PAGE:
After appearing in all 148 episodes of the sitcom, Avery went on to guest star in a variety of television series, including "That '70s Show," "Star Trek: Enterprise," and "Grey's Anatomy." He also had a successful voice acting career, voicing Haroud Hazi Bin in "Aladdin," War Machine/Jim Rhodes in the "Iron Man" and "Spider-Man" TV series, and Chief Keewazi in "The Adventures of Tarzan."

In 2004, Avery had a brief but impactful appearance in the seventh season of "Charmed." Avery played the Elder Zola, who reached out to Leo (Brian Krause) when he was struggling in the aftermath of Chris' (Drew Fuller) death in the Season 6 finale. However, while being manipulated by Barbas, Leo attacks and subsequently kills Zola, with the Elder's death sending the whitelighter even further into his downward spiral.

Bruce Gray

Bruce Gray played the Elder Kheel in the seventh season of "Charmed." However, he is nowhere near as supportive of Leo as James Avery's Zola was. He even tries to kill Leo in the episode "Ordinary Witches." In the episode "Carpe Demon," Kheel then tries to claim that Leo's betrayal (his decision to become an Avatar) results from the Elder's leniency and that he needs a stricter punishment. However, Leo clips his wings and becomes mortal a few episodes later, and Kheel is never seen again.

Along with his recurring role on "Charmed," Gray was best known for playing Rodney Miller in "My Big Fat Greek Wedding," Yuthers in "How I Met Your Mother," and Congressman Hughes in "Evan Almighty." Gray brought positive energy to everything he did — whether that was acting or volunteering in a local theater. "Don't Talk to Irene" producer Alyson Richards recalled how heartwarming his presence on the set was. "He was just so happy to act and to be there every day on set and brought such a great sense of energy to everybody," she said, per CBC.

Gray sadly died on December 13, 2017, at the age of 81, CBC reported. He passed away from cancer-related complications while in hospice care. Gray continued acting up until his death and his last screen appearance was in the television series "Château Laurier," which aired after his death in 2018.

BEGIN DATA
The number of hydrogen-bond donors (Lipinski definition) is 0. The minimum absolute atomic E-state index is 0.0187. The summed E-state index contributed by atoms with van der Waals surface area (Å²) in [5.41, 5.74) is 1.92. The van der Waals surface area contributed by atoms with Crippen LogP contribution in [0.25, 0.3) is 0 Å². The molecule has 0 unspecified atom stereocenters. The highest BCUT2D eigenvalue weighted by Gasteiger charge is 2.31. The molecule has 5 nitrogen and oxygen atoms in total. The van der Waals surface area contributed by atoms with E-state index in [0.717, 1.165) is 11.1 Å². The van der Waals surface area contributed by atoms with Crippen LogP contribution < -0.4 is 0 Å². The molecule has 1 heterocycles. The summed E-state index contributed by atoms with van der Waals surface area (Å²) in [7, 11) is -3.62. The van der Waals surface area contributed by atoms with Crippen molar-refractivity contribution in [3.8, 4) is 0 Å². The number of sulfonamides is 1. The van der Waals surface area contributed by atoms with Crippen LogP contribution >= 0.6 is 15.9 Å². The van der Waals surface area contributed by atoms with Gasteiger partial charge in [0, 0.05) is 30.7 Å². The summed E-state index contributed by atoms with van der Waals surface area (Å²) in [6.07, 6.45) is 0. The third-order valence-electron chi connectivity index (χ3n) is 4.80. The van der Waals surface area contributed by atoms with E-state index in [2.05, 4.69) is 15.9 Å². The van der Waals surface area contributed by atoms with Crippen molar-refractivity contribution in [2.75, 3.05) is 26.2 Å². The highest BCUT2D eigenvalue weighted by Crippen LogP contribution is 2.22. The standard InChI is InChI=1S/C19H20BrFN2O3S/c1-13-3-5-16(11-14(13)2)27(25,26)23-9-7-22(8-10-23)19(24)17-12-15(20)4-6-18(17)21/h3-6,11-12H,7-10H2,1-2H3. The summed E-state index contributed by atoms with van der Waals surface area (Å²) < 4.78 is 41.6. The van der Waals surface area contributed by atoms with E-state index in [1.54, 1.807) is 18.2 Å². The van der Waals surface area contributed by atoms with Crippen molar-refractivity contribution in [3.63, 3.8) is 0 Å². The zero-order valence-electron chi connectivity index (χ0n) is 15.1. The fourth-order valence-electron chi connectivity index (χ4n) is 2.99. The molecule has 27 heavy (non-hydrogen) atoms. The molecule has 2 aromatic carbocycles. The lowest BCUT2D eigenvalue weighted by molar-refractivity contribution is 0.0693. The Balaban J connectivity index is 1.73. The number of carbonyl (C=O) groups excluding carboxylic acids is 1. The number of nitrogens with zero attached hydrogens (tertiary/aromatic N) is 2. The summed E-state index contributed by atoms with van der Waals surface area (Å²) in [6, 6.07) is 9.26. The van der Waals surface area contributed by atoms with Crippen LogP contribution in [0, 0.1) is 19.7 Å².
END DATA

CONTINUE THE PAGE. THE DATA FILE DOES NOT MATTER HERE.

Charles Robinson

In the episode "Show Ghouls," Darryl Morris comes to the Charmed Ones when his friend Mike (played by Charles "Charlie" Robinson) is in trouble — the kind of trouble for which he might need the witches' help. They soon discover Mike has been possessed by a spirit who died in a fire in 1899 and has been living the day over and over in a time loop ever since. Count Roget (David Anders), the mastermind behind the fire, uses the Charmed Ones' intervention as an opportunity to escape the time loop, briefly taking over Mike's body before possessing Phoebe's boyfriend Drake (Billy Zane).

During his 50-year career, Robinson amassed an impressive list of credits, including episodes of "The Fresh Prince of Bel-Air," "Heart of Dixie," "This Is Us," and "Love in the Time of Corona." However, he is best remembered for starring in the NBC sitcom "Night Court" as court clerk Mac Robinson from 1984 to 1992.

Robinson died on July 12, 2021, at age 75, per The Hollywood Reporter. He passed away from cardiac arrest with multisystem organ failure due to a combination of septic shock and cancer, the outlet reported. Robinson is survived by his wife and fellow actor Dolorita Noonan-Robinson, as well as their children and grandchildren.